Saturday, April 6, 2024

LAT 3:08 (Stella) 


Newsday 32:18 (pannonica) 


NYT 8:19 (Amy) 


Universal tk (Matthew)  


USA Today tk (Matthew) 


WSJ untimed (pannonica) 


Byron Walden’s New York Times crossword—Amy’s recap

NY Times crossword solution, 4/6/24 – no. 0406

All right, on the tough side for a Saturday puzzle, but not way out of the range I expect.

Fave fill: BUBBLY, “NEED I SAY MORE?”, “GOT A SEC?”, OPEN MRI, entirely new-to-me TOY-CON, UP TRENDS, Ryan SEACREST, BIG UPSET (it’s college basketball March/April Madness! Good to see the women’s game getting so much more attention now), RUN PAST, PALACE GUARDS, ZOMBIE MOVIES (I did enjoy Pride and Prejudice and Zombies), and the increasing negativity of MEDIOCRE and “IT STINKS.” Have zero recollection of the inverted UH-OH OREO, and ON DOPE sounds off.

Five clues of note:

  • 25a. [Dodgers’ foes, for short], IRS. Tax dodgers. I did try MPS at first, though I don’t know if military police ever tracked down draft dodgers. Anyone try SOX or something basebally?
  • 38a. [London dunderhead], HOSER. That’s London, Ontario, rather than London, England.
  • 44a. [Notably circular formations on Mars], DUNES. I did not know this.
  • 3d. [Cinderella’s calling card], BIG UPSET. A Cinderella team coming out of nowhere to beat a supposedly better team, not a Disney princess.
  • 8d. [Pictures where people are headscarfed?], ZOMBIE MOVIES. A groaner of a punny clue. Zombies gobble (or scarf) their victims’ heads, nothing to do with headscarves.

Four stars from me.

Sarah Beth K Weintraub’s Wall Street Journal crossword, “Shadow Boxes” — pannonica’s write-up

WSJ • 4/6/24 • Sat • “Shadow Boxes” • Weintraub • solution • 20240406

This is to mark the TOTAL SOLAR ECLIPSE two days hence. The revealer’s clue is [Event taking place across part of North America on Monday, represented in four spots in this puzzle] (71a)

  • 24a/25a. [Netflix realty reality show] SELLING {SUN}SET.
    30d. [America’s biggest independent film festival] {SUN}DANCE.
  • 46a/47a. [Shampoo brand for someone flaky] SEL{SUN} BLUE.
    7d/55d. [Nation north of the border to those south of the border] ESTADO{S UN}IDOS.
  • 97a/98a. [Pleads for mercy] CRIE{S UN}CLE.
    74d/103d. [Flies of the rails] COME{S UN}DONE.
  • 121a/122a. [Commits perjury] LIE{S UN}DER OATH.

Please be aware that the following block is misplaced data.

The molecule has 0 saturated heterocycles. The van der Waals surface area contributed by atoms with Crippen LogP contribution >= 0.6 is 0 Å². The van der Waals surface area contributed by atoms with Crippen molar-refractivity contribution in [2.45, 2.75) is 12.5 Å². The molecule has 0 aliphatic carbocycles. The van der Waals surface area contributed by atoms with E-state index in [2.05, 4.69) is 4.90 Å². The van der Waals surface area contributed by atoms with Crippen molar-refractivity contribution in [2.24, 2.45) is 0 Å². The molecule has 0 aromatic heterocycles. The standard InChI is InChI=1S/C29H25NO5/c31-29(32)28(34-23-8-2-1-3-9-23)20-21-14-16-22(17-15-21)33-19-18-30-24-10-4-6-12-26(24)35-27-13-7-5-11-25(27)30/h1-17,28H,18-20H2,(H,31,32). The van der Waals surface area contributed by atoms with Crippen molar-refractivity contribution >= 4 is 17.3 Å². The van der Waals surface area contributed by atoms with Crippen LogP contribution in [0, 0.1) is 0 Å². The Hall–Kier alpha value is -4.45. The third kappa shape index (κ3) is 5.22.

88d. [Punch drunk from a pouch] CAPRI {SUN}.

In each case, the SUN is obscured by a black square, which must therefore represent the moon. 78a [Surrounding glow] HALO. Of course I prefer those entries where SUN in the original doesn’t carry the standard meaning. Also, the two crossings that involve only three total entries seem somewhat lesser-than. Nevertheless, this is a great theme done well.

  • 28a [China-based online marketplace] TEMU. Some of their prices are unbelievable. There must be some serious exploitation going on.
  • 34a [Comet watcher, perhaps] ELF. Comet being one of Santa’s reindeer.
  • 43a [Letters earned by a defense?] PHD. A doctorate after a thesis defense.
  • 82a [Handy winter attire] MITTEN. Literally ‘handy’.
  • 87a [Like jigsaw puzzles] PIECED. Would anyone really say this?
  • 102a [Flies to work, as a pilot] DEADHEADS. I thought this meant piloting an empty plane to a destination?
  • 127a [Pulitzer-winning 2022 drama by Sanaz Tossi] ENGLISH. Site of a mis-fill that needed hunting up to complete the crossword correctly. I’d entered the crossing 118d [Understanding sound] as AHA rather than AHH, and assumed ENGLISA was a work I’d simply not heard of. 84a [Mishandled the situation] MESSED UP, 93a [Shout of satisfaction] EUREKA.
  • 11d [Fa follower] SOL. Unrelated to the theme.
  • 27d [CBS sitcom definitely not aired live] GHOSTS. Got this via crossings because I certainly didn’t appreciate the wordplay at the time.
  • 50d [One watching your language] LIP READER. Nice.
  • 51d [Turing on the U.K.’s 50-pound note] ALAN. They treated him rather horribly in life, and for quite some time after.
  • 60d [It might live on a shoestring] AGLETLive is doing a little extra work here.
  • 108d [Delivery method requiring a server] EMAIL. Clue trying too hard? But it’s also good to see some stretch.

Kate Chin Park’s Newsday crossword, Saturday Stumper — pannonica’s write-up

Newsday • 4/6/24 • Saturday Stumper • Park • solution • 20240406

An extremely difficult one today. Slow going all around, many wrong attempts and erasures, but eventually it resolved.

  • 15a [It’s around 6500 miles due west of Baja] SHANGHAI. At one point I had CHINA SEA here.
  • 19a [Swimmers with strong teeth] ORCAS. Yes but that isn’t a particularly helpful clue!
  • 20a [Record holder] JACKET, not JOCKEY.
  • 23a [Prime directives, perhaps] T-BONES. Not sure how ‘directives’ works here.
  • 28a [Provide for prose] EDIT IN. Unsure of this too. 27d [Don’t give up] STET.
  • 30a [Preceder of body work] MCAT. Yes, but.
  • 31a [It holds a lot at the dinner table] FORTUNE COOKIELot as in fate. Would have appreciate a ‘perhaps’ or ‘maybe’ here.
  • 36a [Lack] HAVEN’T. Tried NOT ANY for a time.
  • 37a [Paradoxical “I know”] TELL ME ABOUT IT. More rhetorical than paradoxical, to my mind.